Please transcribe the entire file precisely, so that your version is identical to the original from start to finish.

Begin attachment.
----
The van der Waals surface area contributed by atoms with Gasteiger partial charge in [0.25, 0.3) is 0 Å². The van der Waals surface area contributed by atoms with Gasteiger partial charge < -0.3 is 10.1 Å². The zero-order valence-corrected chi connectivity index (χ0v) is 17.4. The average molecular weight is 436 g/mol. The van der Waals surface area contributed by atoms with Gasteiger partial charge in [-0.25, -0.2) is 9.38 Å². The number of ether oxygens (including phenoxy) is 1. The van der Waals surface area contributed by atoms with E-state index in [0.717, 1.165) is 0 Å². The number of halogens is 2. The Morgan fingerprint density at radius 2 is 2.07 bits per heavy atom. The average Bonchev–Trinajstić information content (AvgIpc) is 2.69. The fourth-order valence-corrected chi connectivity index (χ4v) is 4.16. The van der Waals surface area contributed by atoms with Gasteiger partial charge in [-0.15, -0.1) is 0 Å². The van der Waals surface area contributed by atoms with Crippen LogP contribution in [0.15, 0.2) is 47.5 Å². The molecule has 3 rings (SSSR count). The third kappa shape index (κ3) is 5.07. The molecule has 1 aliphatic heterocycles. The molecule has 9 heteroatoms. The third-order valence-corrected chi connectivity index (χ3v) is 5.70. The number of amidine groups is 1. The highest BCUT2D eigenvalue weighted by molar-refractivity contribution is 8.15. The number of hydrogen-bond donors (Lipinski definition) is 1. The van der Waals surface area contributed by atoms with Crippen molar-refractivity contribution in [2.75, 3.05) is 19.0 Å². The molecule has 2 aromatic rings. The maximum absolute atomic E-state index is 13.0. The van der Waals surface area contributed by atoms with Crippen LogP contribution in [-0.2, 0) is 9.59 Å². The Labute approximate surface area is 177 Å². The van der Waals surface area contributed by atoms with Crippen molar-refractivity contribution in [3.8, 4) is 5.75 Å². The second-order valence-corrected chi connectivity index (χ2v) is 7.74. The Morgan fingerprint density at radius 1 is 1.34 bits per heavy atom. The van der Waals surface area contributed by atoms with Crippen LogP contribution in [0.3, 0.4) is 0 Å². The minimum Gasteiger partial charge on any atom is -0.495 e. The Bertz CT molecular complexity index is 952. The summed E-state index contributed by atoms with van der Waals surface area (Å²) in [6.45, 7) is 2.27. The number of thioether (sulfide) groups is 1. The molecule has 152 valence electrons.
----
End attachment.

The van der Waals surface area contributed by atoms with Gasteiger partial charge in [0.25, 0.3) is 0 Å². The van der Waals surface area contributed by atoms with Gasteiger partial charge < -0.3 is 10.1 Å². The zero-order valence-corrected chi connectivity index (χ0v) is 17.4. The average molecular weight is 436 g/mol. The van der Waals surface area contributed by atoms with Gasteiger partial charge in [-0.25, -0.2) is 9.38 Å². The number of ether oxygens (including phenoxy) is 1. The van der Waals surface area contributed by atoms with E-state index in [0.717, 1.165) is 0 Å². The number of halogens is 2. The Morgan fingerprint density at radius 2 is 2.07 bits per heavy atom. The average Bonchev–Trinajstić information content (AvgIpc) is 2.69. The fourth-order valence-corrected chi connectivity index (χ4v) is 4.16. The van der Waals surface area contributed by atoms with Gasteiger partial charge in [-0.15, -0.1) is 0 Å². The van der Waals surface area contributed by atoms with Crippen LogP contribution in [0.15, 0.2) is 47.5 Å². The molecule has 3 rings (SSSR count). The third kappa shape index (κ3) is 5.07. The molecule has 1 aliphatic heterocycles. The molecule has 9 heteroatoms. The third-order valence-corrected chi connectivity index (χ3v) is 5.70. The number of amidine groups is 1. The highest BCUT2D eigenvalue weighted by molar-refractivity contribution is 8.15. The number of hydrogen-bond donors (Lipinski definition) is 1. The van der Waals surface area contributed by atoms with Crippen molar-refractivity contribution in [2.75, 3.05) is 19.0 Å². The molecule has 2 aromatic rings. The maximum absolute atomic E-state index is 13.0. The van der Waals surface area contributed by atoms with Crippen LogP contribution in [-0.2, 0) is 9.59 Å². The Labute approximate surface area is 177 Å². The van der Waals surface area contributed by atoms with Crippen molar-refractivity contribution in [3.8, 4) is 5.75 Å². The second-order valence-corrected chi connectivity index (χ2v) is 7.74. The Morgan fingerprint density at radius 1 is 1.34 bits per heavy atom. The van der Waals surface area contributed by atoms with Crippen LogP contribution in [0.3, 0.4) is 0 Å². The minimum Gasteiger partial charge on any atom is -0.495 e. The Bertz CT molecular complexity index is 952. The summed E-state index contributed by atoms with van der Waals surface area (Å²) in [6.45, 7) is 2.27. The number of thioether (sulfide) groups is 1. The molecule has 152 valence electrons.